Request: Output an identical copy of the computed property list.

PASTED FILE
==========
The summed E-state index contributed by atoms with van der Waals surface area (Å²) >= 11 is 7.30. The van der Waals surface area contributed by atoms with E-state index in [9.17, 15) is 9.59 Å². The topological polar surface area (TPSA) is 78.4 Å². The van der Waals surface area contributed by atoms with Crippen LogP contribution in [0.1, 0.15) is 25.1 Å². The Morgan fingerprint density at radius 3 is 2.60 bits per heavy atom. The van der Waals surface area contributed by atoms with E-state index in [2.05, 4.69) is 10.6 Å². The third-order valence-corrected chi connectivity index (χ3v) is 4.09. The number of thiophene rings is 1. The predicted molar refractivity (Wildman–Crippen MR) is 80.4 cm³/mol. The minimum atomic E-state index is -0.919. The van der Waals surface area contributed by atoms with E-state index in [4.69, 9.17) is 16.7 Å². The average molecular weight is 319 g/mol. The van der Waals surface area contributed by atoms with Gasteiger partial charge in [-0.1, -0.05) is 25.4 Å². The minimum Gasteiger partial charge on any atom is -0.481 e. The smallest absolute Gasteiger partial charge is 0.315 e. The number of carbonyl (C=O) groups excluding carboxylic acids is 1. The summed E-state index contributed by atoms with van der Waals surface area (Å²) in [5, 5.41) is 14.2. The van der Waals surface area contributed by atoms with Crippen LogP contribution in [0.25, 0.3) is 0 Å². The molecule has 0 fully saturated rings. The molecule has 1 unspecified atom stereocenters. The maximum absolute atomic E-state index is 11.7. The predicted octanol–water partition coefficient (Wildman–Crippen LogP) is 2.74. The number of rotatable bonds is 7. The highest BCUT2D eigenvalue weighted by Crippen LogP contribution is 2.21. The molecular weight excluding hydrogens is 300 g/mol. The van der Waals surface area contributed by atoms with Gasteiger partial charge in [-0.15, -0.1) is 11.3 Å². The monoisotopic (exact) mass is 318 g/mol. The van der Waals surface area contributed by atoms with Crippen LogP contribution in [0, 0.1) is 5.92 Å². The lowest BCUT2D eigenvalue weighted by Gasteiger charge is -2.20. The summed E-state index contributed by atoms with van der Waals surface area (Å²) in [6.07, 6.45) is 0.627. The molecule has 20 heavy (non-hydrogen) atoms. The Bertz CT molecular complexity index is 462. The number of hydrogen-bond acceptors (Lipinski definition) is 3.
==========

The summed E-state index contributed by atoms with van der Waals surface area (Å²) >= 11 is 7.30. The van der Waals surface area contributed by atoms with E-state index in [9.17, 15) is 9.59 Å². The topological polar surface area (TPSA) is 78.4 Å². The van der Waals surface area contributed by atoms with Crippen LogP contribution in [0.1, 0.15) is 25.1 Å². The Morgan fingerprint density at radius 3 is 2.60 bits per heavy atom. The van der Waals surface area contributed by atoms with E-state index in [2.05, 4.69) is 10.6 Å². The third-order valence-corrected chi connectivity index (χ3v) is 4.09. The number of thiophene rings is 1. The predicted molar refractivity (Wildman–Crippen MR) is 80.4 cm³/mol. The minimum atomic E-state index is -0.919. The van der Waals surface area contributed by atoms with E-state index in [4.69, 9.17) is 16.7 Å². The average molecular weight is 319 g/mol. The van der Waals surface area contributed by atoms with Gasteiger partial charge in [-0.1, -0.05) is 25.4 Å². The minimum Gasteiger partial charge on any atom is -0.481 e. The smallest absolute Gasteiger partial charge is 0.315 e. The number of carbonyl (C=O) groups excluding carboxylic acids is 1. The summed E-state index contributed by atoms with van der Waals surface area (Å²) in [5, 5.41) is 14.2. The van der Waals surface area contributed by atoms with Crippen LogP contribution in [0.25, 0.3) is 0 Å². The molecule has 0 fully saturated rings. The molecule has 1 unspecified atom stereocenters. The maximum absolute atomic E-state index is 11.7. The predicted octanol–water partition coefficient (Wildman–Crippen LogP) is 2.74. The number of rotatable bonds is 7. The highest BCUT2D eigenvalue weighted by Crippen LogP contribution is 2.21. The molecular weight excluding hydrogens is 300 g/mol. The van der Waals surface area contributed by atoms with Gasteiger partial charge in [-0.15, -0.1) is 11.3 Å². The monoisotopic (exact) mass is 318 g/mol. The van der Waals surface area contributed by atoms with Crippen LogP contribution in [0, 0.1) is 5.92 Å². The lowest BCUT2D eigenvalue weighted by Gasteiger charge is -2.20. The summed E-state index contributed by atoms with van der Waals surface area (Å²) in [6.07, 6.45) is 0.627. The molecule has 20 heavy (non-hydrogen) atoms. The Bertz CT molecular complexity index is 462. The number of hydrogen-bond acceptors (Lipinski definition) is 3.